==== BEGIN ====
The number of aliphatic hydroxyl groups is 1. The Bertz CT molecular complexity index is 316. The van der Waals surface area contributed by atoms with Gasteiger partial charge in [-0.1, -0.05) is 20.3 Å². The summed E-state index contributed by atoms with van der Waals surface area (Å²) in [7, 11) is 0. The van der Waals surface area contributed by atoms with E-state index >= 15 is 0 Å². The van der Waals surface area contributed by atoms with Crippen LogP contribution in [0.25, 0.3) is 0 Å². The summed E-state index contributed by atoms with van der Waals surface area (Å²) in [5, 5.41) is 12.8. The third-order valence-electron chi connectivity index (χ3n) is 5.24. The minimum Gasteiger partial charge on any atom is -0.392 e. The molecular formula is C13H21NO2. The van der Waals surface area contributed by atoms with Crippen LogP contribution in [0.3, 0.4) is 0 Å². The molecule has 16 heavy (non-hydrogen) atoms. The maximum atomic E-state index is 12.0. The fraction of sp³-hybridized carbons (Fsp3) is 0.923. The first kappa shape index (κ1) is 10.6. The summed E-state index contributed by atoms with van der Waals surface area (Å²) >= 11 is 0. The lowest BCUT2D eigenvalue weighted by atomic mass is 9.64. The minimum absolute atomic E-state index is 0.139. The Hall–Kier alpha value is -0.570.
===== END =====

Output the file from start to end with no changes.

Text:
The number of aliphatic hydroxyl groups is 1. The Bertz CT molecular complexity index is 316. The van der Waals surface area contributed by atoms with Gasteiger partial charge in [-0.1, -0.05) is 20.3 Å². The summed E-state index contributed by atoms with van der Waals surface area (Å²) in [7, 11) is 0. The van der Waals surface area contributed by atoms with E-state index >= 15 is 0 Å². The van der Waals surface area contributed by atoms with Crippen LogP contribution in [0.25, 0.3) is 0 Å². The summed E-state index contributed by atoms with van der Waals surface area (Å²) in [5, 5.41) is 12.8. The third-order valence-electron chi connectivity index (χ3n) is 5.24. The minimum Gasteiger partial charge on any atom is -0.392 e. The molecular formula is C13H21NO2. The van der Waals surface area contributed by atoms with Crippen LogP contribution in [0.3, 0.4) is 0 Å². The molecule has 16 heavy (non-hydrogen) atoms. The maximum atomic E-state index is 12.0. The fraction of sp³-hybridized carbons (Fsp3) is 0.923. The first kappa shape index (κ1) is 10.6. The summed E-state index contributed by atoms with van der Waals surface area (Å²) >= 11 is 0. The lowest BCUT2D eigenvalue weighted by atomic mass is 9.64. The minimum absolute atomic E-state index is 0.139. The Hall–Kier alpha value is -0.570.